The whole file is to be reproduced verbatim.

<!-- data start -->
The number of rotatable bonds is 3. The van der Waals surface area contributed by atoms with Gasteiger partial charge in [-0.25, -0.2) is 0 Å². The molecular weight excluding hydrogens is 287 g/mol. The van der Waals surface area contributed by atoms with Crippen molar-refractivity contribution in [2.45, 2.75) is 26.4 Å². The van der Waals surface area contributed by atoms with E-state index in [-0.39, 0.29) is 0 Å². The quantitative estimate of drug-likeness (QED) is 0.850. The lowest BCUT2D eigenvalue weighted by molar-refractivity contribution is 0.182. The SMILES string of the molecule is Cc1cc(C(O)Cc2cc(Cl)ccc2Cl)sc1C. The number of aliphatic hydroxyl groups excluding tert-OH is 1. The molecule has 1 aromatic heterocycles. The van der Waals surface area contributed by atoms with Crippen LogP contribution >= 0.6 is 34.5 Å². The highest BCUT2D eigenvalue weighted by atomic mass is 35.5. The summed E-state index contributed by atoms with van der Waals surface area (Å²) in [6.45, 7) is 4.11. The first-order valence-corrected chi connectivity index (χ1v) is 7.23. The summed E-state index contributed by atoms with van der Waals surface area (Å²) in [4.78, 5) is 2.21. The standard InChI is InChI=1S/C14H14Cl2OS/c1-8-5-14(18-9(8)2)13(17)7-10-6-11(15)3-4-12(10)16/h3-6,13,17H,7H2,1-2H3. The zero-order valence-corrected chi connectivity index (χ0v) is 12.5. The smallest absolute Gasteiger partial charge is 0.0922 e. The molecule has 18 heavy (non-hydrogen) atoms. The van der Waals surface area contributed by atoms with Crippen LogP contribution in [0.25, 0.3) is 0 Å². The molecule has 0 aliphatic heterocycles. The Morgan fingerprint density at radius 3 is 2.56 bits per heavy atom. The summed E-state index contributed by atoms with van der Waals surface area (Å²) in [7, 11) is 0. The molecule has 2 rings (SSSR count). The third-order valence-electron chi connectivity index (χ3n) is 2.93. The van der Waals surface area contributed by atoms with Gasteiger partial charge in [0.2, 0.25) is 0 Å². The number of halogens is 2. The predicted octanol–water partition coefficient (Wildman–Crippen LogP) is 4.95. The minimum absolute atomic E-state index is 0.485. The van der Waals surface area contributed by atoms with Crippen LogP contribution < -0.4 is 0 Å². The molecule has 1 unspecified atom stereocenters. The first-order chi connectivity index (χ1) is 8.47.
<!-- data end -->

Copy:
The number of rotatable bonds is 3. The van der Waals surface area contributed by atoms with Gasteiger partial charge in [-0.25, -0.2) is 0 Å². The molecular weight excluding hydrogens is 287 g/mol. The van der Waals surface area contributed by atoms with Crippen molar-refractivity contribution in [2.45, 2.75) is 26.4 Å². The van der Waals surface area contributed by atoms with E-state index in [-0.39, 0.29) is 0 Å². The quantitative estimate of drug-likeness (QED) is 0.850. The lowest BCUT2D eigenvalue weighted by molar-refractivity contribution is 0.182. The SMILES string of the molecule is Cc1cc(C(O)Cc2cc(Cl)ccc2Cl)sc1C. The number of aliphatic hydroxyl groups excluding tert-OH is 1. The molecule has 1 aromatic heterocycles. The van der Waals surface area contributed by atoms with Crippen LogP contribution >= 0.6 is 34.5 Å². The highest BCUT2D eigenvalue weighted by atomic mass is 35.5. The summed E-state index contributed by atoms with van der Waals surface area (Å²) in [6.45, 7) is 4.11. The first-order valence-corrected chi connectivity index (χ1v) is 7.23. The summed E-state index contributed by atoms with van der Waals surface area (Å²) in [4.78, 5) is 2.21. The standard InChI is InChI=1S/C14H14Cl2OS/c1-8-5-14(18-9(8)2)13(17)7-10-6-11(15)3-4-12(10)16/h3-6,13,17H,7H2,1-2H3. The zero-order valence-corrected chi connectivity index (χ0v) is 12.5. The smallest absolute Gasteiger partial charge is 0.0922 e. The molecule has 18 heavy (non-hydrogen) atoms. The van der Waals surface area contributed by atoms with Crippen LogP contribution in [0.25, 0.3) is 0 Å². The molecule has 0 aliphatic heterocycles. The Morgan fingerprint density at radius 3 is 2.56 bits per heavy atom. The summed E-state index contributed by atoms with van der Waals surface area (Å²) in [7, 11) is 0. The molecule has 2 rings (SSSR count). The third-order valence-electron chi connectivity index (χ3n) is 2.93. The van der Waals surface area contributed by atoms with Gasteiger partial charge in [0.2, 0.25) is 0 Å². The number of halogens is 2. The predicted octanol–water partition coefficient (Wildman–Crippen LogP) is 4.95. The minimum absolute atomic E-state index is 0.485. The van der Waals surface area contributed by atoms with Crippen LogP contribution < -0.4 is 0 Å². The molecule has 1 unspecified atom stereocenters. The first-order chi connectivity index (χ1) is 8.47.